Japan in photos

Here are some pictures from our travels through Japan. We really enjoyed our travels there, and hopefully you can too through our photos.


One of the great things about Japan was its temples. Beyond being a place for prayer and meditation, they had many other roles. Their architecture was beautiful, design precise, and presence imposing. They also functioned as a focal point for Japanese on their days off, and were often found with people milling about on their weekend.

  • Drinking water blessings templeDrinking the water from Kiyomizu-dera temple imbues you with different blessings.
  • Kiyomizu-dera templeKiyomizu-dera temple in the waning light.
  • Ginkaku-ji templeGinkaku-ji temple through the trees.
  • Ginkaku-ji temple sand sculpturesThe zen gardens outside the temples displayed an amazing level of detail and precision.
  • Fushimi-inari tunnelTorii (gates) usually mark shrines. Fushimi-inari, by contrast, had so many they made a tunnel up the mountain.
  • Fushimi-inari familyTemples weren't just for tourists. Many served as focal points for locals on a day out.
  • Yasaka pagoda lit upAt 6 pm every night, many famous sights were lit up. How better to enjoy this marvelous five-story pagoda?
  • Senso-ji temple ringingRinging in prayers at Senso-Ji.
  • Nijo Castle ceremonyA ceremony in the tranquil setting of Nijo Castle.
  • The underside of the main bell at Kaminari-mon gate. The gate itself was flanked by two fierce-looking gods.


The city was sometimes abuzz, but it was just as beautiful on its own. From the crazy streets of Shinjuku to the deceptively quiet tea houses of Gion, each area had its own unique flavor. Many thanks to our old college friend, who took time off from work to share her favorite parts of Tokyo with us.

  • Bike messenger GionA bike messenger expertly balances food and an umbrella on his way to a Gion tea house.
  • A couple in traditional dress strolls through the gardens at Kiyomizu-dera.
  • Kyoto river walkA view of the river in Kyoto, along with one brave soul running through rain and cold.
  • It's a romantic night out at Kyoto's Maruyama Park during the Hanatouro illumination festival
  • A busy morning in the Ginza district of Tokyo.
  • Tea houses with lanternsThe rustic tea houses (ochaya) and geisha boarding houses (okiya), each with their own red lantern, are a jump to an old but still very much alive era. Don't be fooled - behind that facade lies a modern version of luxury.
  • There's nothing like a good morning stretch to begin your day.
  • Flashy and never-ending billboards crowd the senses in Tokyo's Shinjuku district.
  • Tokyo skyline from buildingA (free) bird's eye view of the Tokyo skyline.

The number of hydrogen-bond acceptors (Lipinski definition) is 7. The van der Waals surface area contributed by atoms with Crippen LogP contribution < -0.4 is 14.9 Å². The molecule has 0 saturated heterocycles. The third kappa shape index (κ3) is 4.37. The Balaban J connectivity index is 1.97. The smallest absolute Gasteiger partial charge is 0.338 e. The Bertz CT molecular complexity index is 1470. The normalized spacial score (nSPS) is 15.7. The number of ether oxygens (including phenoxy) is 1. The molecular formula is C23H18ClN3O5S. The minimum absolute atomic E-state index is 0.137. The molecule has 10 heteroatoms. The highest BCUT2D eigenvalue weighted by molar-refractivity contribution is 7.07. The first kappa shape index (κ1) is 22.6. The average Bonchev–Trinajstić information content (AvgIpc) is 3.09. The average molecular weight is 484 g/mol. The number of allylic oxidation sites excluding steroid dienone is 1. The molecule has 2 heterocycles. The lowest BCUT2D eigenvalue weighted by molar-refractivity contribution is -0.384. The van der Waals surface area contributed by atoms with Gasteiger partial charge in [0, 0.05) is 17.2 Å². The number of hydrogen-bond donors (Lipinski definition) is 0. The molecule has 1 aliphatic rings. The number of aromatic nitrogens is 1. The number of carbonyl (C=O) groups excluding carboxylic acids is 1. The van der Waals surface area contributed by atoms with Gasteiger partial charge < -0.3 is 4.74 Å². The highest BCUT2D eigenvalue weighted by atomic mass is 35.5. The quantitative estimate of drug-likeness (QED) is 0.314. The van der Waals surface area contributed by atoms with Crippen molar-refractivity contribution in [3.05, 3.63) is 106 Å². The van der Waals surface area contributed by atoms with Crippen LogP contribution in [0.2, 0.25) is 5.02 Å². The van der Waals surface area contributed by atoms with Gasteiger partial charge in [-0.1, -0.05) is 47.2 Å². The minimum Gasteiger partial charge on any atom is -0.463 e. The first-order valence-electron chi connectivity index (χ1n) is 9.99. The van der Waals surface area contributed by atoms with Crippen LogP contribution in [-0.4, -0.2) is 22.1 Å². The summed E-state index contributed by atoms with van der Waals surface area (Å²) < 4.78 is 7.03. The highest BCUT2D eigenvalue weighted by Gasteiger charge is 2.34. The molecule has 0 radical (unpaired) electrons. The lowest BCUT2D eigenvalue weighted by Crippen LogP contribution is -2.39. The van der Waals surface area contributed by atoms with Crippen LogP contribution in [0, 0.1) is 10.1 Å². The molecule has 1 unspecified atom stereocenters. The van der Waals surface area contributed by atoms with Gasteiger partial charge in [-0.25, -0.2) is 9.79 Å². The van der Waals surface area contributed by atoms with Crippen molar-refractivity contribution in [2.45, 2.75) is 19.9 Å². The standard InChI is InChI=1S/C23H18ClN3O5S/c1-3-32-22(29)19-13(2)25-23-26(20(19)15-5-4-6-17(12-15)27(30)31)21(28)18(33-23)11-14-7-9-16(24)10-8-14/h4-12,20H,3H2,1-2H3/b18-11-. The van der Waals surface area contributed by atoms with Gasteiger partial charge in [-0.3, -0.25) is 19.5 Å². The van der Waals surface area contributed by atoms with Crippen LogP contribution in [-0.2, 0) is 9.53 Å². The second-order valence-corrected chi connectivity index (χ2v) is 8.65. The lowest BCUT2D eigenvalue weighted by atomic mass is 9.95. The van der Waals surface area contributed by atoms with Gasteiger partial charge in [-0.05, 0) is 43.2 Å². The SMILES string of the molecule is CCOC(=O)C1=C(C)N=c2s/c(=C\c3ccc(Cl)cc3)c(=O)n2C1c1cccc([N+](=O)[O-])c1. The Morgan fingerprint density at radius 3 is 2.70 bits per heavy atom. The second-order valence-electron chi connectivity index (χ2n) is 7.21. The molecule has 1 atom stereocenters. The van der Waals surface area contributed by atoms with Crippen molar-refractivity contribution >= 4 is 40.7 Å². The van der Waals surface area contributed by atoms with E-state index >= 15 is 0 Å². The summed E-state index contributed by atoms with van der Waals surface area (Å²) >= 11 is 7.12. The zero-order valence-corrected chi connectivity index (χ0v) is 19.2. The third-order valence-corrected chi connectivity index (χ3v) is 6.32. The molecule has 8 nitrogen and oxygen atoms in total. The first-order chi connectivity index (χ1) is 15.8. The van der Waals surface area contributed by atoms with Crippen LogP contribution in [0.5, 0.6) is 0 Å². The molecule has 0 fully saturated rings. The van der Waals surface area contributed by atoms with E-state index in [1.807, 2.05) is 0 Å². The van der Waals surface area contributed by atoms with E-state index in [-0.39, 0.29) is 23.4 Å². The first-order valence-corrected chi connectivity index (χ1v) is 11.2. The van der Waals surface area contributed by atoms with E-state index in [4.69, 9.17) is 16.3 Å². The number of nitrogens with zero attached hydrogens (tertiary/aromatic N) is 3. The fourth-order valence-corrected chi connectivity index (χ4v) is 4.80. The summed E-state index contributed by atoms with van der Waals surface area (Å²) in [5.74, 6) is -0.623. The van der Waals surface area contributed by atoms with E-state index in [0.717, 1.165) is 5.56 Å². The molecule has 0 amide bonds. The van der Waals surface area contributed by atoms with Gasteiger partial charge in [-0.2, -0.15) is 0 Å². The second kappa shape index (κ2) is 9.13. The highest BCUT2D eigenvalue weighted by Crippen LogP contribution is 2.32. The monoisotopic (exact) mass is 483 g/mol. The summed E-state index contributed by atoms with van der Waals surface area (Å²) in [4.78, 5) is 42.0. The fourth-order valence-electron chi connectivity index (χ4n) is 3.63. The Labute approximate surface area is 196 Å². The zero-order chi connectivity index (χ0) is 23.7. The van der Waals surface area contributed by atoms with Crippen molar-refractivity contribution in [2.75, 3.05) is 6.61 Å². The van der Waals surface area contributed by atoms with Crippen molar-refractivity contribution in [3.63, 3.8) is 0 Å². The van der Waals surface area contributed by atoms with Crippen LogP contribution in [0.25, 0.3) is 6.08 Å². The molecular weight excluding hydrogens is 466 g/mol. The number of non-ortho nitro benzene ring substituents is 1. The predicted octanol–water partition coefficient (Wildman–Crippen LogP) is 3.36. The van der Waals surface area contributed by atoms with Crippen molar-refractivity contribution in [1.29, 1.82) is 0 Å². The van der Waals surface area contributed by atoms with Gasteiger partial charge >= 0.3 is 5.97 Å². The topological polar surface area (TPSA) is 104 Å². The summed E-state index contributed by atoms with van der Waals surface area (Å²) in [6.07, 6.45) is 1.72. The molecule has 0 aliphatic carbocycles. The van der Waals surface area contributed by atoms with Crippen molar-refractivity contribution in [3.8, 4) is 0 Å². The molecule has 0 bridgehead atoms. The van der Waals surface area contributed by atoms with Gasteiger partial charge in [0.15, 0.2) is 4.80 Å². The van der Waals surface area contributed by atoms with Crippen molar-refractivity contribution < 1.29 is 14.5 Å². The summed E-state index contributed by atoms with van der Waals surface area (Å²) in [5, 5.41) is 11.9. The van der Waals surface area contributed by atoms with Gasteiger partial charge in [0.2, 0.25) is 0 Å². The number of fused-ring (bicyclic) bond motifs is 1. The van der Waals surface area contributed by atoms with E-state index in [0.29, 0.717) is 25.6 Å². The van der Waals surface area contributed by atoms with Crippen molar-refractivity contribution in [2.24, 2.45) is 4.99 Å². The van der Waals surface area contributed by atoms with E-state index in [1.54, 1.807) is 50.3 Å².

• Tokyo metropolitan buildingWhat would a visit to Tokyo be without a view of the many towering skyscrapers?
  • Asakusa alleywayOne of the many narrow alleyways in Japan. Beware: cars bulldoze down those alleyways.
  • Marriage buildingFrom wedding hall to reception and even realtor, this building has all a couple needs to get hitched and start their new life.
  • Schoolgirls shopping at Kaminari-monA posse of schoolgirls shopping outside Kaminari-mon.


Even though we stayed in cities, we loved our momentary escapes into nature. Japan was only just flourishing into spring when we visited, so greens and grays were giving way to brighter colors.

  • Flowers line the zen walkway at Ginkakuji.
  • Bamboo forest walkThe Arashiyama bamboo forest was a welcome break from the city.
  • Bamboo forest walkOur view on a walk through the same bamboo forest at dusk.


One of the things we liked best about Japan was the food. Here’s but a small selection of what we had.

  • Eel liver yakitori (grilled skewers) anyone?
  • Kyoto style okonomi, dressed and ready.
  • Delicious, melt-in-your-mouth wasabi mochi prepared fresh right by the Yasuka Pagoda.
  • The amazing selection of fresh seafood at a local restaurant in Tokyo.
  • The prettiest latte art at a cafe in Harajuku.

Other cool things

Part of the fun in exploring Japan was seeing things we’d never seen before. Here are a few of the things we saw in our travels.

  • Beautiful selection of furoshiki (Japanese wrapping cloth) at Asakusa Namikase.
  • One of the many innovation ikebana (flower arrangement) displays at Kyoto's Maruyama Park.
  • An urn at the Tokyo National Museum.
  • Beauty in simplicity: Nested bowls at the Tokyo National Museum.
  • Guess what people wish for the most?
  • A color-coordinated display of umbrellas? Yes please! Which just goes to show that you can make almost anything look beautiful.

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